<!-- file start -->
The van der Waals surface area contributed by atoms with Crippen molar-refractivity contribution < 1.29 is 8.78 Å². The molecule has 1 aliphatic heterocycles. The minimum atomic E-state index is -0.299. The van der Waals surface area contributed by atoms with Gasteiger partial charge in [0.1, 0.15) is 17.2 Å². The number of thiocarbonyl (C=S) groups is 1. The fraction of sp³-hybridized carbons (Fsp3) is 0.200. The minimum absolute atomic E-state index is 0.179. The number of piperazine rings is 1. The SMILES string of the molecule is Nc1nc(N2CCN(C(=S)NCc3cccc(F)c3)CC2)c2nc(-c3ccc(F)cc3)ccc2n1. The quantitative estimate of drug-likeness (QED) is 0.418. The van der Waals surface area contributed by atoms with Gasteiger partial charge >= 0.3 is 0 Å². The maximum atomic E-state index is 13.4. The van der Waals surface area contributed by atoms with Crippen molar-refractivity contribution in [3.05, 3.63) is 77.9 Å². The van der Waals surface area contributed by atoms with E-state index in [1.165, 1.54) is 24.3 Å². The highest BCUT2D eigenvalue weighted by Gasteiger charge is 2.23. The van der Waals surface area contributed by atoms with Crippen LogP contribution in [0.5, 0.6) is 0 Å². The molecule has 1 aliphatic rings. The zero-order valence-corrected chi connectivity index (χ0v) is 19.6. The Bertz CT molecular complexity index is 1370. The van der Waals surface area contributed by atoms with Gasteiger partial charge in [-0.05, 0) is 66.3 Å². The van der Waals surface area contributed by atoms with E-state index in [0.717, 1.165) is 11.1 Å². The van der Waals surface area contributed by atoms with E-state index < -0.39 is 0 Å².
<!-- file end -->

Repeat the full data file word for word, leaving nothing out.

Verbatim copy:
The van der Waals surface area contributed by atoms with Crippen molar-refractivity contribution < 1.29 is 8.78 Å². The molecule has 1 aliphatic heterocycles. The minimum atomic E-state index is -0.299. The van der Waals surface area contributed by atoms with Gasteiger partial charge in [0.1, 0.15) is 17.2 Å². The number of thiocarbonyl (C=S) groups is 1. The fraction of sp³-hybridized carbons (Fsp3) is 0.200. The minimum absolute atomic E-state index is 0.179. The number of piperazine rings is 1. The SMILES string of the molecule is Nc1nc(N2CCN(C(=S)NCc3cccc(F)c3)CC2)c2nc(-c3ccc(F)cc3)ccc2n1. The quantitative estimate of drug-likeness (QED) is 0.418. The van der Waals surface area contributed by atoms with Gasteiger partial charge >= 0.3 is 0 Å². The maximum atomic E-state index is 13.4. The van der Waals surface area contributed by atoms with Crippen molar-refractivity contribution in [3.05, 3.63) is 77.9 Å². The van der Waals surface area contributed by atoms with E-state index in [1.165, 1.54) is 24.3 Å². The highest BCUT2D eigenvalue weighted by Gasteiger charge is 2.23. The van der Waals surface area contributed by atoms with Crippen LogP contribution in [0.5, 0.6) is 0 Å². The molecule has 1 aliphatic rings. The zero-order valence-corrected chi connectivity index (χ0v) is 19.6. The Bertz CT molecular complexity index is 1370. The van der Waals surface area contributed by atoms with Gasteiger partial charge in [-0.05, 0) is 66.3 Å². The van der Waals surface area contributed by atoms with E-state index in [0.717, 1.165) is 11.1 Å². The van der Waals surface area contributed by atoms with E-state index < -0.39 is 0 Å².